Although there were no dramatic revelations in yesterday's testimony, the exchanges between the lawyers sometimes turned acrimonious. Superior Court Judge Constance Sweeney chastised them to stop their ''banter back and forth,'' and later refused Todd's request to step in.

''I'll tell you, when you're trying to taunt someone, I'm not going to help with the taunting,'' she told him.

Garabedian testified that after the lawyers had agreed on the negotiated settlement, at 10 p.m. on March 11, he and Rogers congratulated each other, and ''said it was a done deal.'' Then Rogers suggested that the lawyers and their clients hold a joint news conference to announce the settlement.

''I informed him, with all due respect, that my clients really didn't want to be in the same room with his clients,'' Garabedian testified yesterday.

Garabedian said in court yesterday that lawyers for the archdiocese told him several times that there was enough money to cover the settlement agreement. The lawyers told him, he said, that there was at least $50 million available: the insurance companies would pay $21 million, two or three private donors had agreed to put up $9 million, and the archdiocese had a $20 million line of credit at Fleet Bank.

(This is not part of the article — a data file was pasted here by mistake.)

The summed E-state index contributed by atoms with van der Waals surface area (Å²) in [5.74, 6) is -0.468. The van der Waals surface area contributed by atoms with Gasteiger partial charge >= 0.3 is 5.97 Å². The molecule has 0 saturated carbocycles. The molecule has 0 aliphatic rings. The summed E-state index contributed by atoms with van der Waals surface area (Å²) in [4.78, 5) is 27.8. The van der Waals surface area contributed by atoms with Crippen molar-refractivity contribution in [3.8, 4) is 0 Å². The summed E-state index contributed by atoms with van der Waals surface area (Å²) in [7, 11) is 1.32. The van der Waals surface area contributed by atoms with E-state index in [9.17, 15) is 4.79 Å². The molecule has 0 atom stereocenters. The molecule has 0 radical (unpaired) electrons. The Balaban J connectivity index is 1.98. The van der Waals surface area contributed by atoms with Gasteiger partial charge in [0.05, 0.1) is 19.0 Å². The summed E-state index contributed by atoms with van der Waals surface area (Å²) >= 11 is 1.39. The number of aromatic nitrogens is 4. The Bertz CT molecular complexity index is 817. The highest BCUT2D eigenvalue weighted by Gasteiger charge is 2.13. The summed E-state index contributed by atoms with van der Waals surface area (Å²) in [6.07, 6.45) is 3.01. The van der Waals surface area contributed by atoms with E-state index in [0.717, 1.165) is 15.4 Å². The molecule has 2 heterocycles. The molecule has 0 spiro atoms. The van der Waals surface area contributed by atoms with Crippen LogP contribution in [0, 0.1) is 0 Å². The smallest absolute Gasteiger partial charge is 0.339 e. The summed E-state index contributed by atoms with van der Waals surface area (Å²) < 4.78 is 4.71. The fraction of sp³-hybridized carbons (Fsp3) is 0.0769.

''That's what I was assured of repeatedly,'' he said.

When archdiocese officials announced in May that they were backing away from the settlement agreement, they blamed the archdiocesan finance council for voting down the money. But Garabedian testified yesterday that Rogers had assured him that the finance council - which had never before rejected a request from Law - was only a formality.

''He had told me twice within two weeks ... that the finance council was only advisory in form, and not to worry about the finance council,'' Garabedian said. ''... It was just a procedure they had to go through.''

Both Garabedian and Rogers testified that the settlement would cost the church between $15 million and $30 million. The plaintiffs would be divided into three categories, Garabedian said in court: 16 people who were parents of children allegedly abused by Geoghan; 20 people who had allegedly seen Geoghan expose himself; and 50 people who were allegedly molested by Geoghan.

Each parent would get $10,000. The people who had allegedly seen Geoghan exposed but were not touched by him - the lawyers called these people the ''visualization'' plaintiffs - would each get $75,000.

The remaining 50 alleged victims who say they were molested by Geoghan would go before two arbitrators who would decide how much money they would get. The arbitrators would have a set range of money they could award, depending on the alleged offense.

Alleged rape victims, for instance, could get between $500,000 and $938,500, depending on the arbitrators' decision.

Kathleen Burge can be reached at

This story ran on page A12 of the Boston Globe on 8/2/2002.